THE Canada Border Services Agency (CBSA) announced on Tuesday that on October 6, Jatinder Kang and Harlens Trucking Ltd. were sentenced in Surrey Provincial Court.
Kang received a two-year suspended sentence with probation conditions, including the completion of 240 hours of community service within the first 18 months of the order, to keep the peace and be of good behaviour and report to a probation officer.
Harlens Trucking Ltd. received a two-year suspended sentence and a $10,000 fine, and was ordered to pay $352,001.83 in restitution to 29 temporary foreign workers (TFWs).
Harlens Trucking Ltd., based in Surrey, British Columbia, was granted positive Labour Market Impact Assessments (LMIAs) by Employment and Social Development Canada (ESDC), which permitted the company to TFWs based on information included in the LMIA applications. Between 2011 and 2014, the company hired 30 TFWs through the Temporary Foreign Worker Program. Kang was responsible for the company’s operations and hiring.
The CBSA investigated after the Pacific Region Criminal Investigations Section received information two TFWs were not being paid the amount specified in their Offers of Employment, as was required as part of the ESDC approval. The employees were originally offered an hourly wage in their contracts and in compliance with Canadian law; however, once they began their employment, the pay rate was reduced significantly.
Further investigation revealed 29 TFWs were underpaid for work at Harlens Trucking Ltd. and the net amount of underpayment was calculated at $352,001.83.
On June 26, Kang and Harlens Trucking Ltd. pleaded guilty to two counts under the Immigration and Refugee Protection Act (IRPA), misrepresentation, and failing to comply with a condition or obligation of the Act, specifically, the requirement to provide TFWs with working conditions that are the same as, but not less favourable than, those set out in the contract.
Now that the court case against Harlens Trucking Ltd. has concluded, ESDC is assessing the evidence to determine required actions. Employers who are found to be violating program rules are subject to serious penalties, including monetary penalties, bans from using the program and having the names of their companies published on a public list.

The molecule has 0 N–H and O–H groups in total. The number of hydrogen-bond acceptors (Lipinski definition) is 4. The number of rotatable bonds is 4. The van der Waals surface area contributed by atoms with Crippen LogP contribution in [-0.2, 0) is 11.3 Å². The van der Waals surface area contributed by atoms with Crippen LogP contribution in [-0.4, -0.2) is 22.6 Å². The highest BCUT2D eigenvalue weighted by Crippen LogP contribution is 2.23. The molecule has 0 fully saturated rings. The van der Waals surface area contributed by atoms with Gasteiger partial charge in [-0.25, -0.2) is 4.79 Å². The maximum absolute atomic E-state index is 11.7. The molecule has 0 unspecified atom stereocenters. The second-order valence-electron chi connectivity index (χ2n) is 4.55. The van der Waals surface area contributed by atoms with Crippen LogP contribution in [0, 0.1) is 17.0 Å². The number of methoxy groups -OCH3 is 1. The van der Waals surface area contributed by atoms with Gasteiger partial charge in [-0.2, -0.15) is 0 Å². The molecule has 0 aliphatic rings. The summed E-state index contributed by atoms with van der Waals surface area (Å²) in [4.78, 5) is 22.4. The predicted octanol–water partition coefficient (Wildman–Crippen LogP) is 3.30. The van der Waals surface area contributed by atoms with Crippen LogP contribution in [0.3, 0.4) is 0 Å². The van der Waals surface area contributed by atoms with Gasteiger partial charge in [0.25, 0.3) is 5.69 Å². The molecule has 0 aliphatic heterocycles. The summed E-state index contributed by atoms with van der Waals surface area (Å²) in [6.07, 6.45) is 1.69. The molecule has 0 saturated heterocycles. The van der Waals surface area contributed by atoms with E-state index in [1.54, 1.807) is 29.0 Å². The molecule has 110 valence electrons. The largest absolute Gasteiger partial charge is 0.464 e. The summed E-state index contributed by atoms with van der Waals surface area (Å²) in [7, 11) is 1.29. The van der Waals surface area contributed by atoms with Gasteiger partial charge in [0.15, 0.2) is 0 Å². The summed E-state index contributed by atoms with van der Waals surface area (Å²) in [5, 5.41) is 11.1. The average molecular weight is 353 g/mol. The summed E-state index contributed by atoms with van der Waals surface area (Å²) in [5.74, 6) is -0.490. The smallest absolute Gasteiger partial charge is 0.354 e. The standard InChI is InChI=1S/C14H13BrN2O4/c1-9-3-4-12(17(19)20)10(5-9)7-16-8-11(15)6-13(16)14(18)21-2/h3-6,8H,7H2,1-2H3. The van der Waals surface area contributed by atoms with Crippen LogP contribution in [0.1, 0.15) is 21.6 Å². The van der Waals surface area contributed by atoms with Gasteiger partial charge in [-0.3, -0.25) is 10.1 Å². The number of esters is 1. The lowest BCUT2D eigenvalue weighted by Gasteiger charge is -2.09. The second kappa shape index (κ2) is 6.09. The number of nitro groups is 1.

“Violations of Canada’s immigration laws threaten the integrity of our borders and immigration system. As in this case, when an employer misrepresents information under the IRPA, they can have a direct impact on the individuals who lawfully contribute to the Canadian economy. The CBSA continues to work closely with its partners, including ESDC, to identify, investigate and prosecute to the fullest extent of the law those who abuse Canada’s immigration laws,” said Roslyn H. MacVicar, Regional Director General, Pacific Region, Canada Border Services Agency.
“Our government takes its responsibility to protect the health and safety of temporary foreign workers very seriously. Since coming to office, we have taken a number of important steps to make sure that temporary foreign workers are treated properly, and we will continue working with our partners at the Canada Border Services Agency to ensure that employers who violate the rights of workers face consequences for their actions,” said Patty Hajdu, federal Minister of Employment, Workforce Development and Labour.
· The Temporary Foreign Worker Program contributes to economic growth in Canada by ensuring Canadians and permanent residents continue to have the first opportunity at available jobs, while balancing the labour needs of employers.
· Inspections of employers are not conducted by ESDC during a criminal investigation or ongoing court case so as not to interfere with the legal process.
· ESDC is actively taking measures to improve compliance with the TFW Program by increasing awareness among TFWs of their rights and protections while in Canada and strengthening compliance through increased inspections and penalties.
· The CBSA intercepts illegal activity to help keep Canada and Canadians safe and secure. Anyone with information on suspicious immigration or cross-border activity should call the confidential CBSA Border Watch toll-free line at 1-888-502-9060.
· ESDC operates a confidential tip line at 1-866-602-9448 and an online fraud reporting tool where TFWs or other interested parties are able to anonymously report situations of abuse. All allegations of abuse are reviewed and appropriate action taken.